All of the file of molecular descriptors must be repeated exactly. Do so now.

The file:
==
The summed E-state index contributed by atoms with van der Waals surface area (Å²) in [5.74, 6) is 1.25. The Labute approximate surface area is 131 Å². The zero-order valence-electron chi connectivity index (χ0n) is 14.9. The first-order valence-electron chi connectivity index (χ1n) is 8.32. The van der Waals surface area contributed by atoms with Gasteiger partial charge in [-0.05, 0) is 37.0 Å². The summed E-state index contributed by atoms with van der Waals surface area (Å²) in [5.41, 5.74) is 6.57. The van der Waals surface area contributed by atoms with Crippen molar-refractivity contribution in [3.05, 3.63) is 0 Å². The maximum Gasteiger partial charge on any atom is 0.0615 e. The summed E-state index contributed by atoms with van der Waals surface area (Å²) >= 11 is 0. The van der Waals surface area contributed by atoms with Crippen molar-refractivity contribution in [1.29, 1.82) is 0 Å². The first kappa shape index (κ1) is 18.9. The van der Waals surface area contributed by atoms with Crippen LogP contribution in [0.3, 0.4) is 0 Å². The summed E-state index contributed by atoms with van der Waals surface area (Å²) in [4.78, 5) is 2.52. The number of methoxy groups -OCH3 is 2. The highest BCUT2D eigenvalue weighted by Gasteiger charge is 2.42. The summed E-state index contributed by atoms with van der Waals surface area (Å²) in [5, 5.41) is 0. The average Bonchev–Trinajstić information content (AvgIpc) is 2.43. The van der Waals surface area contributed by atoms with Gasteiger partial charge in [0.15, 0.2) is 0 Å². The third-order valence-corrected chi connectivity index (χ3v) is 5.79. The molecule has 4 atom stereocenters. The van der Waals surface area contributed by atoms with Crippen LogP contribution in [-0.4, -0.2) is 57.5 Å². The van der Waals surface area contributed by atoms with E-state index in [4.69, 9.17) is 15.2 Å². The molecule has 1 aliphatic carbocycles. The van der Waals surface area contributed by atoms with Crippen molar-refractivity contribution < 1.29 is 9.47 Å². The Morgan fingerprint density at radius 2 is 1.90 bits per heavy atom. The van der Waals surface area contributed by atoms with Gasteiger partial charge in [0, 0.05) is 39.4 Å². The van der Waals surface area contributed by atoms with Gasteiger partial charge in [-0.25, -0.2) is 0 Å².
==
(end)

The summed E-state index contributed by atoms with van der Waals surface area (Å²) in [5.74, 6) is 1.25. The Labute approximate surface area is 131 Å². The zero-order valence-electron chi connectivity index (χ0n) is 14.9. The first-order valence-electron chi connectivity index (χ1n) is 8.32. The van der Waals surface area contributed by atoms with Gasteiger partial charge in [-0.05, 0) is 37.0 Å². The summed E-state index contributed by atoms with van der Waals surface area (Å²) in [5.41, 5.74) is 6.57. The van der Waals surface area contributed by atoms with Crippen molar-refractivity contribution in [3.05, 3.63) is 0 Å². The maximum Gasteiger partial charge on any atom is 0.0615 e. The summed E-state index contributed by atoms with van der Waals surface area (Å²) >= 11 is 0. The van der Waals surface area contributed by atoms with Crippen molar-refractivity contribution in [1.29, 1.82) is 0 Å². The first kappa shape index (κ1) is 18.9. The van der Waals surface area contributed by atoms with Crippen LogP contribution in [0.3, 0.4) is 0 Å². The summed E-state index contributed by atoms with van der Waals surface area (Å²) in [4.78, 5) is 2.52. The number of methoxy groups -OCH3 is 2. The highest BCUT2D eigenvalue weighted by Gasteiger charge is 2.42. The summed E-state index contributed by atoms with van der Waals surface area (Å²) in [5, 5.41) is 0. The average Bonchev–Trinajstić information content (AvgIpc) is 2.43. The van der Waals surface area contributed by atoms with Gasteiger partial charge in [0.15, 0.2) is 0 Å². The third-order valence-corrected chi connectivity index (χ3v) is 5.79. The molecule has 4 atom stereocenters. The van der Waals surface area contributed by atoms with Crippen LogP contribution in [-0.4, -0.2) is 57.5 Å². The van der Waals surface area contributed by atoms with E-state index in [4.69, 9.17) is 15.2 Å². The molecule has 1 aliphatic carbocycles. The van der Waals surface area contributed by atoms with Crippen molar-refractivity contribution < 1.29 is 9.47 Å². The Morgan fingerprint density at radius 2 is 1.90 bits per heavy atom. The van der Waals surface area contributed by atoms with Gasteiger partial charge in [0, 0.05) is 39.4 Å². The van der Waals surface area contributed by atoms with Gasteiger partial charge in [-0.25, -0.2) is 0 Å².